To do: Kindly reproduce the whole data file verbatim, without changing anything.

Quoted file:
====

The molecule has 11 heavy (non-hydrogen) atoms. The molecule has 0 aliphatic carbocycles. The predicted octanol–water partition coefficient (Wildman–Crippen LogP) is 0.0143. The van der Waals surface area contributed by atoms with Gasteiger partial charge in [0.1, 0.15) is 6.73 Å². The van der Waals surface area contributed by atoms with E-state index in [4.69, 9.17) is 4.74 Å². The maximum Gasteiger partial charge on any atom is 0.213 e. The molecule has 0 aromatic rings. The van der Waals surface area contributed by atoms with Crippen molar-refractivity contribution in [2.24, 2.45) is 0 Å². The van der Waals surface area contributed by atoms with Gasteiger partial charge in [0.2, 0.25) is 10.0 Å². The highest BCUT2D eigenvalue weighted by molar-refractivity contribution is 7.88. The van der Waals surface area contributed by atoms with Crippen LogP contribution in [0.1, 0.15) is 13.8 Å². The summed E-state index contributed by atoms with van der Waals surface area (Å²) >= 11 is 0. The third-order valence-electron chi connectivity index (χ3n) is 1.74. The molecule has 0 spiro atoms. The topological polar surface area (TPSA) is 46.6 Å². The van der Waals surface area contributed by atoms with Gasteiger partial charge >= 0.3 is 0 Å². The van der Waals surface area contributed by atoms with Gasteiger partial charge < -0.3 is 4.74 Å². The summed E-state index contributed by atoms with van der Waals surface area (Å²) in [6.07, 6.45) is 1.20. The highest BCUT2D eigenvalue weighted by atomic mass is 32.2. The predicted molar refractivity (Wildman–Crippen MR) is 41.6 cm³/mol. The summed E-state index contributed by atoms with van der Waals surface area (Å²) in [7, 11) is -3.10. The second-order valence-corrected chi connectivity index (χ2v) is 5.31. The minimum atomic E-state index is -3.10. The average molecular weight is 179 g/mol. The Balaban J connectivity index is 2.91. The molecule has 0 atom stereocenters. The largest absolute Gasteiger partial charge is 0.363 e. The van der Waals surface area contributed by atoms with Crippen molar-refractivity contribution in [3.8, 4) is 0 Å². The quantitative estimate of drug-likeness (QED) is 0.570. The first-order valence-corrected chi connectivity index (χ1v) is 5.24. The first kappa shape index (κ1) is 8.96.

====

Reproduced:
The molecule has 11 heavy (non-hydrogen) atoms. The molecule has 0 aliphatic carbocycles. The predicted octanol–water partition coefficient (Wildman–Crippen LogP) is 0.0143. The van der Waals surface area contributed by atoms with Gasteiger partial charge in [0.1, 0.15) is 6.73 Å². The van der Waals surface area contributed by atoms with E-state index in [4.69, 9.17) is 4.74 Å². The maximum Gasteiger partial charge on any atom is 0.213 e. The molecule has 0 aromatic rings. The van der Waals surface area contributed by atoms with Crippen molar-refractivity contribution in [2.24, 2.45) is 0 Å². The van der Waals surface area contributed by atoms with Gasteiger partial charge in [0.2, 0.25) is 10.0 Å². The highest BCUT2D eigenvalue weighted by molar-refractivity contribution is 7.88. The van der Waals surface area contributed by atoms with Crippen LogP contribution in [0.1, 0.15) is 13.8 Å². The summed E-state index contributed by atoms with van der Waals surface area (Å²) >= 11 is 0. The third-order valence-electron chi connectivity index (χ3n) is 1.74. The molecule has 0 spiro atoms. The topological polar surface area (TPSA) is 46.6 Å². The van der Waals surface area contributed by atoms with Gasteiger partial charge >= 0.3 is 0 Å². The van der Waals surface area contributed by atoms with Gasteiger partial charge < -0.3 is 4.74 Å². The summed E-state index contributed by atoms with van der Waals surface area (Å²) in [6.07, 6.45) is 1.20. The highest BCUT2D eigenvalue weighted by atomic mass is 32.2. The predicted molar refractivity (Wildman–Crippen MR) is 41.6 cm³/mol. The summed E-state index contributed by atoms with van der Waals surface area (Å²) in [7, 11) is -3.10. The second-order valence-corrected chi connectivity index (χ2v) is 5.31. The minimum atomic E-state index is -3.10. The average molecular weight is 179 g/mol. The Balaban J connectivity index is 2.91. The molecule has 0 atom stereocenters. The largest absolute Gasteiger partial charge is 0.363 e. The van der Waals surface area contributed by atoms with Crippen molar-refractivity contribution in [3.8, 4) is 0 Å². The quantitative estimate of drug-likeness (QED) is 0.570. The first-order valence-corrected chi connectivity index (χ1v) is 5.24. The first kappa shape index (κ1) is 8.96.